The planned revival of a policy dating to Ronald Reagan’s presidency may finally present a way for President Donald Trump to fulfill his campaign promise to “defund” Planned Parenthood. Or at least to evict it from the federal family planning program, where it provides care to more than 40% of that program’s 4 million patients.
But the imposition of a slightly retooled version of a regulation, which was upheld by the Supreme Court in 1991 after a 5-year fight, could potentially accomplish what Congress could not.
The rules now under review, according to Trump administration officials, would require facilities receiving federal family planning funds to be physically separate from those that perform abortion; would eliminate the requirement that women with unintended pregnancies be counseled on their full range of reproductive options; and would ban abortion referrals.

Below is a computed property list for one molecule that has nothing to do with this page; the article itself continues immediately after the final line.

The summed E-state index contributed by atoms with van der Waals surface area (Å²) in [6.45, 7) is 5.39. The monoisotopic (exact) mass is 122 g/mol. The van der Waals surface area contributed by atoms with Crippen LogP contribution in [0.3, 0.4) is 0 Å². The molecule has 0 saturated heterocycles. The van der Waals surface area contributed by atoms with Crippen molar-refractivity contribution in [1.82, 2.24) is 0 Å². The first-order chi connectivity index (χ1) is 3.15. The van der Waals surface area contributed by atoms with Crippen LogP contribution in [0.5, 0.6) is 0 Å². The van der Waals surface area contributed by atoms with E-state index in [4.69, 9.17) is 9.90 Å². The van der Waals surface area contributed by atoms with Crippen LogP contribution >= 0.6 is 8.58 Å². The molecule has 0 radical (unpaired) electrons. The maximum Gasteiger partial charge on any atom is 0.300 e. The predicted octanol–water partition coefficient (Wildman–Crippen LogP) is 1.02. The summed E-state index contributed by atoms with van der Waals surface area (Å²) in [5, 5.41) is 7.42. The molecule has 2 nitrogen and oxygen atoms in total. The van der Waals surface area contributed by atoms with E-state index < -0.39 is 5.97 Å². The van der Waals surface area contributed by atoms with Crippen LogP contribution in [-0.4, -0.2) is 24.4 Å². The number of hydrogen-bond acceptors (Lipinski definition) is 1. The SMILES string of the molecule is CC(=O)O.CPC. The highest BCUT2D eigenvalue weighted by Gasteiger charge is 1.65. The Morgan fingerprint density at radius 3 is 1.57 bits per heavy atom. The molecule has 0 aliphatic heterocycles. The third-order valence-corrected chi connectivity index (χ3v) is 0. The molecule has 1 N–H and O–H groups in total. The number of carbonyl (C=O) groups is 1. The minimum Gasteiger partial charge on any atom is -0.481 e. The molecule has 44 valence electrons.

All those changes would particularly affect Planned Parenthood.
Planned Parenthood, which provides a broad array of reproductive health services to women and men, also provides abortion services using nonfederal funds. Cutting off funding has been the top priority for anti-abortion groups, which supported candidate Trump.
“A win like this would immediately disentangle taxpayers from the abortion business and energize the grassroots as we head into the critical midterm elections,” Marjorie Dannenfelser, president of the anti-abortion Susan B. Anthony List, said in a.